• Vary the path or patio material from one room to the next.
  8. 8
    Make a space for people, especially the gardener. If a path is all you have room for, leave space for that. If you can, though, add a bench or chair.
  9. 9
    Go up. Generally, the horizontal space is what's limited. Build a vertical garden, try a taller container planting, or train a climber up a wall or fence. You could also use window boxes or other wall- or fence-mounted containers, or a table or open shelving for more containers.
  10. 10
    Create a focal point, or one focal point per room, if you have multiple rooms. This could be a colorful chair or bench, a water feature, or an especially showy plant or planting.


  • Place containers up on feet and place trays underneath them to prevent staining the surface below. You should water containers until the water runs all the way through and out the bottom. If there is excess water in the saucer or tray after watering, do not pour it out, unless you have a plant that specifically should never stand in water. This can be used as a watering gauge: When tray is empty and dry, this is a signal to water with a few days or so.
  • Unglazed terracotta (red clay) containers lose water quickly. A colorful glazed ceramic, plastic, or resin pot can be a design element in itself, and its contents won't dry out as quickly.
  • Find a balance between cozy and crowded. You want a garden, not a jungle.
  • Using empty crushed/diced/whole tomato cans to start off your young tomato plants is both efficient and poetic. Use a can opener to make a few small holes on the bottom of each can for drainage.
  • Don't forget indoor spaces if you want more plants than you can put outside. A sunny windowsill can grow a variety of herbs, or a few well-placed houseplants can brighten things up. Did you know you can even grow corn indoors?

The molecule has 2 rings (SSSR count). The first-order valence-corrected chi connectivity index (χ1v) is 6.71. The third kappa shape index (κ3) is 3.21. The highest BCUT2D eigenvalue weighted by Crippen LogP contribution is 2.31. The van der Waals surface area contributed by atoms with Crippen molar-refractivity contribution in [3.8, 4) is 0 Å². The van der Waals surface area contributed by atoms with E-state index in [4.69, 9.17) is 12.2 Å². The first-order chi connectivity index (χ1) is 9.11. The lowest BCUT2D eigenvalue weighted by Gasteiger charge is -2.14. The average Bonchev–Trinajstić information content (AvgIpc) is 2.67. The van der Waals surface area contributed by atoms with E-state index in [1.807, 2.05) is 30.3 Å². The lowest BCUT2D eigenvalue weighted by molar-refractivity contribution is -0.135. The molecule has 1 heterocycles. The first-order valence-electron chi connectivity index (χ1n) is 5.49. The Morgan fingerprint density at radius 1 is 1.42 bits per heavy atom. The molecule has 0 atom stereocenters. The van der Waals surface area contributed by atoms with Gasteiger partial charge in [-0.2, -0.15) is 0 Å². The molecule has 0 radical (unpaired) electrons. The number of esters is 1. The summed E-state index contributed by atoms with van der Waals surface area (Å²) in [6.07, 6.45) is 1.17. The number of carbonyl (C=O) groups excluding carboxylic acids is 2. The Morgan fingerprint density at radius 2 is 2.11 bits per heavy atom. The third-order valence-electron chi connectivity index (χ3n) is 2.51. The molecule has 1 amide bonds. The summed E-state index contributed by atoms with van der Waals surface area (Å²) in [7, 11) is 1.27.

• Consider portability. If this is an apartment, how long will you be staying there? Will you have to move plants to a new home?
  • Plants are not the only source of color in a garden.
    Choose plants and containers together. You can match the color and design as well as the size. Ask at your nursery or look up how large a plant will get.


  • Be sure anything you place on a balcony or second-floor porch is secure against falling.
  • During winter while the fireplace is in use, plants within 5 feet (1.5 m) should ideally be relocated or shielded. The heat radiated dries and "burns" plants (especially larger leaved types) and the air in this area as well during most of the fire duration. At the very least, give plants an extra watering when convenient.
  • If you choose to conceal something, consider its purpose and accessibility. It's one thing to train a vine up a fence, but don't cover up a utility meter or obstruct a ventilation intake. Instead, try to obscure these items from view without blocking access.

Sources and Citations

  • Really small gardens: a practical guide to gardening in a truly small space, Jill Billington 1999.